PBS funds programs for 349 member stations. It provides programming and other related services to noncommercial stations in all 50 states, Puerto Rico, the U.S. Virgin Islands, Guam and American Samoa. Currently, 171 educational licensees operate the 349 PBS member stations. 88 of the licensees are community organizations, 56 are colleges and universities, 20 are state affiliated, and 7 are local educational authorities.

According to CPB, public television’s local and regional revenue in 1999 was $1.6 billion dollars. The major sources of revenue were: 23.5% from members, 17.1% from state governments, 14.8% from CPB and federal grants/contracts, 14.3% from businesses, 6.1% from state colleges and universities, and 6.1% from foundations. Members are what primarily drive the stations, almost 5 million people donated $373 million dollars to PBS in 1999.

According to, PBS has received the following awards:

  • 8 George Foster Peabody Awards in March, 2002. It led all other networks in the amount of awards it received. PBS station WGBH Boston got an individual Peabody for "an example of the best in public television."
  • Alfred I. duPont-Columbia University Award in January, 2002 for TV and radio journalism.
  • 5 Primetime Emmys in September, 2001
  • 7 News and Documentary Emmy Awards in September, 2001
  • 12 Daytime Emmys in May, 2001 for its children’s’ programming, which made it the leader over all other networks in the number of awards it has received.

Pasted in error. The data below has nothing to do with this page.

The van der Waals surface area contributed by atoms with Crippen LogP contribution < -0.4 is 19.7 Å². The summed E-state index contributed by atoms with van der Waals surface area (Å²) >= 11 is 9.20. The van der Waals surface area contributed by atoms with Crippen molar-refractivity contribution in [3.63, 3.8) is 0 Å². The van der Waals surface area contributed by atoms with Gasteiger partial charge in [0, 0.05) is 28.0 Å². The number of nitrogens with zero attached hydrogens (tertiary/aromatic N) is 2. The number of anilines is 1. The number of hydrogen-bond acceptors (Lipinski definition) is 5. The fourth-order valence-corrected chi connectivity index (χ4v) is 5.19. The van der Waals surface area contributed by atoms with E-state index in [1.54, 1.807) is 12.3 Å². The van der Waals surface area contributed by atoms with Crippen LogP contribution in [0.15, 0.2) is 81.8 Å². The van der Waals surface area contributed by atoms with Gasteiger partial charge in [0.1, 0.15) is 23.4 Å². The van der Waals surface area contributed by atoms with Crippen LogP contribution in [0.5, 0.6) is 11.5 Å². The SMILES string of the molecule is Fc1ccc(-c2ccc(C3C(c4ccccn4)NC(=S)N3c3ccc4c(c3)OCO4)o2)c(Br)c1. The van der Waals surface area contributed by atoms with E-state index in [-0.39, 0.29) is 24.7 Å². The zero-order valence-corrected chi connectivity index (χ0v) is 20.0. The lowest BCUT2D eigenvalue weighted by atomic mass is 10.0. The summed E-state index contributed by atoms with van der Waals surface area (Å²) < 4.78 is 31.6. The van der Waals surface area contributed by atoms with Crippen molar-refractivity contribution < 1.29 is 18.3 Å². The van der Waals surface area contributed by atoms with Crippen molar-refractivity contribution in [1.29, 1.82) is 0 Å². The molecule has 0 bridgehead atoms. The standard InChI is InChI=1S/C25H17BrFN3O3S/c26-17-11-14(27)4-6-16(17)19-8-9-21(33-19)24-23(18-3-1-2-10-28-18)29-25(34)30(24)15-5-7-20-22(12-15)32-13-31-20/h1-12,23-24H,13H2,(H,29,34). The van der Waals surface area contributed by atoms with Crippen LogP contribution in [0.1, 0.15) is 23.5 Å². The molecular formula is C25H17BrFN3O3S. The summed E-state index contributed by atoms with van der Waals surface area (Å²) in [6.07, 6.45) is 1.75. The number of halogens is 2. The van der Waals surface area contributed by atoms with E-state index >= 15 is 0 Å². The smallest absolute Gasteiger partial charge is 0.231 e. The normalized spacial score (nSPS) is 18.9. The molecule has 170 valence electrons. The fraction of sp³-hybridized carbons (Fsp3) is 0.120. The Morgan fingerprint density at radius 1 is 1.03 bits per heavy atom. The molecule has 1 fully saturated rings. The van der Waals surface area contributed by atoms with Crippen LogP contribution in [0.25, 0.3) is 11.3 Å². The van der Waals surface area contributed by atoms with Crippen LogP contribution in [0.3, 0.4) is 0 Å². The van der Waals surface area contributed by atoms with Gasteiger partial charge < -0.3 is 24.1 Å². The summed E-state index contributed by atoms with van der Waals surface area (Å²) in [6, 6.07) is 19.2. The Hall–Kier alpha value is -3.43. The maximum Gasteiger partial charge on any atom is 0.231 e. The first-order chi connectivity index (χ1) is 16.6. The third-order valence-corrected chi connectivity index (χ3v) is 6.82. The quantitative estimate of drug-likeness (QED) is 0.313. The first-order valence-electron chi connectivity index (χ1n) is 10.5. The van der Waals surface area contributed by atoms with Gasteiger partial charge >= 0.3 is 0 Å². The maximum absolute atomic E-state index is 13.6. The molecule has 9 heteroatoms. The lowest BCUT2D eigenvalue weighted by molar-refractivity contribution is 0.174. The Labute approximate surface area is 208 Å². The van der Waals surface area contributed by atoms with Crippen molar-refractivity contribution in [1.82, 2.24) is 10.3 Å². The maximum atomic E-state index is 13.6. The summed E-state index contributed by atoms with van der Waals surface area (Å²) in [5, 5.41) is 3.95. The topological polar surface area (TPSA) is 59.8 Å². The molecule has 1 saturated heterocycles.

Although PBS (a.k.a. the Public Broadcasting Service) is the largest and best known example of public television, it isn't the only one in America.

American Public Television is another semi-network of semi-affiliated public television stations in the U.S. The APT National Carriage Service tracks a program's scheduled air dates among nearly 350 public television stations nationwide to help producers with underwriting, station relations and marketing efforts.

Their standards are more lax in terms of format and funding; as a result, many smaller public television stations in rural areas belong to APT instead of PBS. APT as an organization actually predates PBS by almost a decade.

One of their primary services is the APT National Carriage Service, which tracks a program's scheduled air date among nearly 350 public television stations nationwide to help producers with underwriting, station relations and marketing efforts.

APT has been criticized on occasion for their relaxed funding standards, which has on more than one occasion lead to "embedded" or "hidden" sponsorship of programs which the funder has a vested interest. Imagine, for example, a documentary on American obesity sponsored by Pfizer that also might include a subtle plug for a newly released Pfizer diet pill; something that wouldn't pass muster on PBS itself.

Over the last decade, private cable networks have seriously eroded public television's traditional audience. With the Learning Channel producing nature documentaries, the History Channel producing historical biographes and A&E producing cultural programming, public television is struggling to make ends meet in a highly competitive environment.

As a result, it's likely that embedded and hidden corporate sponsorship of programming will likely increase as standards for funding of programming continues to be relaxed.